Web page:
18 December 2021

Letting the batter walk

                       LCM

 
Po√ęt Laval, oil on canvas, 5 Figure, circa November 15? 2018

This morning while looking again at this study I posted a few weeks back I began reflecting upon something that I often feel when working outdoors from a motif in Nature. 

This feeling comes over me that sometimes these paintings are almost pulled out of me, yanked from my will power, from my hands like some force out in the wild landscape resisting my hold over the picture. It is if while driving a car, a ghost suddenly grabs the steering wheel out of my hands.

As writers will often lament when their own characters go AWOL or off-script, so too, do painters when their pictures go out of control.

                       LJA

Evening Prayer Brunswick Heads, 14 December 2021, oil on canvas board, 30 X 25 cm

And this is the curious nature for all creative endeavours. Any task that requires both rigorous discipline but equally spontaneous action is vulnerable. How does a creator know when he or she is really at the helm of their own work or just in the way, and impeding it? Or is this the realm of the Gods?

The painting (just above) is from the other night and I post it because actually, it went where I wanted it to go. I saw it in the sky upon arriving at my spot on the dune and I quickly set up to paint it because in a way, I didn't want any problems. "No backtalk! Do exactly as I say!........... Or else!!!"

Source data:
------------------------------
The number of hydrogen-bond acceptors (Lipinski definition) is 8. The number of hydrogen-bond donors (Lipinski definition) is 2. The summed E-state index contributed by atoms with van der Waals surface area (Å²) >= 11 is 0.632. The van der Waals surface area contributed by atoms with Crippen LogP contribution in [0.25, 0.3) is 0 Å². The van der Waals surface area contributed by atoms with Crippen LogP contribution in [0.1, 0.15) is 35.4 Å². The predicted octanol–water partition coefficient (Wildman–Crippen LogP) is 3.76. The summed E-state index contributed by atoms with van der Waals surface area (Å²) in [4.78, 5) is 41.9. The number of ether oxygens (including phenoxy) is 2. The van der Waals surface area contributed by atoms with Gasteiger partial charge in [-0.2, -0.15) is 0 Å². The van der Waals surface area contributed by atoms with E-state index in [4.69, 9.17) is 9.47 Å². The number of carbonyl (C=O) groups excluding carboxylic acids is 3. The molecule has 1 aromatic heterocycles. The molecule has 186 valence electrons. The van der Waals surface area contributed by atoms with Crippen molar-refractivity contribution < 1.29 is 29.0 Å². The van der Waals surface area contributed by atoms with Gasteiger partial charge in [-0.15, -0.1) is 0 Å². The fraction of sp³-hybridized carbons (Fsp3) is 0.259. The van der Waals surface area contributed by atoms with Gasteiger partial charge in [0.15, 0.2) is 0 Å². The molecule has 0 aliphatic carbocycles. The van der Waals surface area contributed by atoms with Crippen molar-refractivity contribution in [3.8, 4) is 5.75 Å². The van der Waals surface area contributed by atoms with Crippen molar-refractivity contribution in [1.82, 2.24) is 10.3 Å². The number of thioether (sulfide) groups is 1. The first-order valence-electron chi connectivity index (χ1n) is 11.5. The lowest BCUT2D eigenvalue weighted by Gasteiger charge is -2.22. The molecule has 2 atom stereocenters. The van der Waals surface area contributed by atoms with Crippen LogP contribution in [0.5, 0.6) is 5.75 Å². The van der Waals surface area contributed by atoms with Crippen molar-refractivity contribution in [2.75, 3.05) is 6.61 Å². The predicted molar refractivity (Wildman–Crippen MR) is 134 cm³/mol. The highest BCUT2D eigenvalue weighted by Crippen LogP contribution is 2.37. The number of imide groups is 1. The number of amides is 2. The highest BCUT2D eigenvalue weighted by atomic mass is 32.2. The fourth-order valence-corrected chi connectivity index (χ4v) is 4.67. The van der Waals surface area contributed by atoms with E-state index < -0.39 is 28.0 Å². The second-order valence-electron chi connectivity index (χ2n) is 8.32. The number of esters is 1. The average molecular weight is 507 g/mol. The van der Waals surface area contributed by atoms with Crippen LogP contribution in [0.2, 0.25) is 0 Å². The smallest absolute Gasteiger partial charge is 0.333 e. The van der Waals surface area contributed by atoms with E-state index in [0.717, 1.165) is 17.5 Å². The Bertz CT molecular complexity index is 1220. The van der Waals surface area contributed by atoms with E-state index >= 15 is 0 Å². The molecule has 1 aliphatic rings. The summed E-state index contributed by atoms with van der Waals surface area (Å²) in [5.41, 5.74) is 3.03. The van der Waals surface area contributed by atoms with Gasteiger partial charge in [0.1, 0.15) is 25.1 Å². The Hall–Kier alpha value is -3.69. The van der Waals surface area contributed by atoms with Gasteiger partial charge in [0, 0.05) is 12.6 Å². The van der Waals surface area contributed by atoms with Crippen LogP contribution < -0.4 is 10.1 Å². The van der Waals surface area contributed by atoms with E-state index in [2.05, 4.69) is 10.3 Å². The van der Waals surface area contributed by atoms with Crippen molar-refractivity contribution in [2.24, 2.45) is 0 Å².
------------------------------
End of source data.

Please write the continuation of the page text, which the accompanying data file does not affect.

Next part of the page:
Of course I didn't have a 'or else', but I wasn't going to let the canvas board know that. Because I had missed so many evenings due to the rain I felt out of sorts, like a beginner, like I didn't know what I was doing there with an easel and backpack full of materials, and  I was feeling like a fraud which is an awful feeling. So consequently, I didn't want any trouble, and certainly I wasn't looking for trouble!

But it was an 'easy' sky, not at all complicated, one without too much confusion logistically speaking, so I was able to make four studies, one after the other in quick succession. I was not particularly happy with them at the time, but indeed I was happy to be painting with the 'possibility of success' circling around in my mind like a butterfly. And that possibility is essentially what keeps me going; This 'possibility of success', and I know it's like that for most others too.

Here are the others in the order of when they came out of the oven. They are what I would call 'careful pictures', no problem paintings, like what they say about reliable cars: 
"Boring, but they run reasonably well"

Like I said, I wanted some easy wins, some success for the night. In baseball jargon, I was the pitcher who let the batter walk but I was also the batter who just wanted to get on 1st base without striking out.

                       ALA
Evening Prayer Brunswick Heads, 14 December 2021, oil on canvas board, 30 X 25 cm
                                 ELL
Evening Prayer Brunswick Heads, 14 December 2021, oil on canvas board, 30 X 25 cm
                                  LSE
Evening Prayer Brunswick Heads, 14 December 2021, oil on canvas board, 30 X 25 cm



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